BioZhenan Bao joined Stanford University in 2004. She is currently a K.K. Lee Professor in Chemical Engineering, and with courtesy appointments in Chemistry and Material Science and Engineering. She has been the Department Chair of Chemical Engineering from 2018. She founded the Stanford Wearable Electronics Initiative (eWEAR) and is the current faculty director. She is also an affiliated faculty member of Precourt Institute, Woods Institute, ChEM-H and Bio-X. Professor Bao received her Ph.D. degree in Chemistry from The University of Chicago in 1995 and joined the Materials Research Department of Bell Labs, Lucent Technologies. She became a Distinguished Member of Technical Staff in 2001. Professor Bao currently has more than 700 refereed publications and more than 100 US patents with a Google Scholar H-index 190.
Bao is a member of the US National Academy of Engineering, the American Academy of Arts and Sciences and the National Academy of Inventors. Bao was elected a foreign member of the Chinese Academy of Science in 2021. She is a Fellow of AAAS, ACS, MRS, SPIE, ACS POLY and ACS PMSE.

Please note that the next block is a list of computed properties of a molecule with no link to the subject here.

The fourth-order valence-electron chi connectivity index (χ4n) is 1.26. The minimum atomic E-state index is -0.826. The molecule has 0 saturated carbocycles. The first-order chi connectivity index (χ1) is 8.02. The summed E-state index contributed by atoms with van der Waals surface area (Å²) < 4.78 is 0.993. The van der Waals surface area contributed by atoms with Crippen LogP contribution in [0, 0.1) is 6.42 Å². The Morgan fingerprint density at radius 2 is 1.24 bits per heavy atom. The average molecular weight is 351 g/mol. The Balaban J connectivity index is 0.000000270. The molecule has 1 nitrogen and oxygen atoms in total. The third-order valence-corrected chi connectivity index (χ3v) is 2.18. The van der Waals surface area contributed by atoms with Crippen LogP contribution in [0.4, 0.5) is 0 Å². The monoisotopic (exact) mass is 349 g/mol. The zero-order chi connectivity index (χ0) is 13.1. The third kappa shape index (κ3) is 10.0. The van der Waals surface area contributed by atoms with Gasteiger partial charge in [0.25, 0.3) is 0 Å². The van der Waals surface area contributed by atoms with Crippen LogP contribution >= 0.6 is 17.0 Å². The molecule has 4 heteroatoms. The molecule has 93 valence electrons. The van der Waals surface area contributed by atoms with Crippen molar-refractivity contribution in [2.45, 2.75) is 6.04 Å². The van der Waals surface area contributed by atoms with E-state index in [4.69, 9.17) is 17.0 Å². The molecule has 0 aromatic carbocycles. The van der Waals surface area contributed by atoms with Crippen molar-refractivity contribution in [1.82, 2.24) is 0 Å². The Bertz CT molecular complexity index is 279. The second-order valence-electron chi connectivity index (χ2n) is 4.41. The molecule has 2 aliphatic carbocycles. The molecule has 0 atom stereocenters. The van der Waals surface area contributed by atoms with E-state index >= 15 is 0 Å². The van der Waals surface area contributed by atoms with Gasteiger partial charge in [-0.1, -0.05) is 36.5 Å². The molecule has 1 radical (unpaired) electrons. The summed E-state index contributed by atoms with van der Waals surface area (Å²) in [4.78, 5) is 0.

Bao is a member of the Board of Directors for the Camille and Dreyfus Foundation from 2022. She served as a member of Executive Board of Directors for the Materials Research Society and Executive Committee Member for the Polymer Materials Science and Engineering division of the American Chemical Society. She was an Associate Editor for the Royal Society of Chemistry journal Chemical Science, Polymer Reviews and Synthetic Metals. She serves on the international advisory board for Advanced Materials, Advanced Energy Materials, ACS Nano, Accounts of Chemical Reviews, Advanced Functional Materials, Chemistry of Materials, Chemical Communications, Journal of American Chemical Society, Nature Asian Materials, Materials Horizon and Materials Today. She is one of the Founders and currently sits on the Board of Directors of C3 Nano Co. and PyrAmes, both are silicon valley venture funded companies.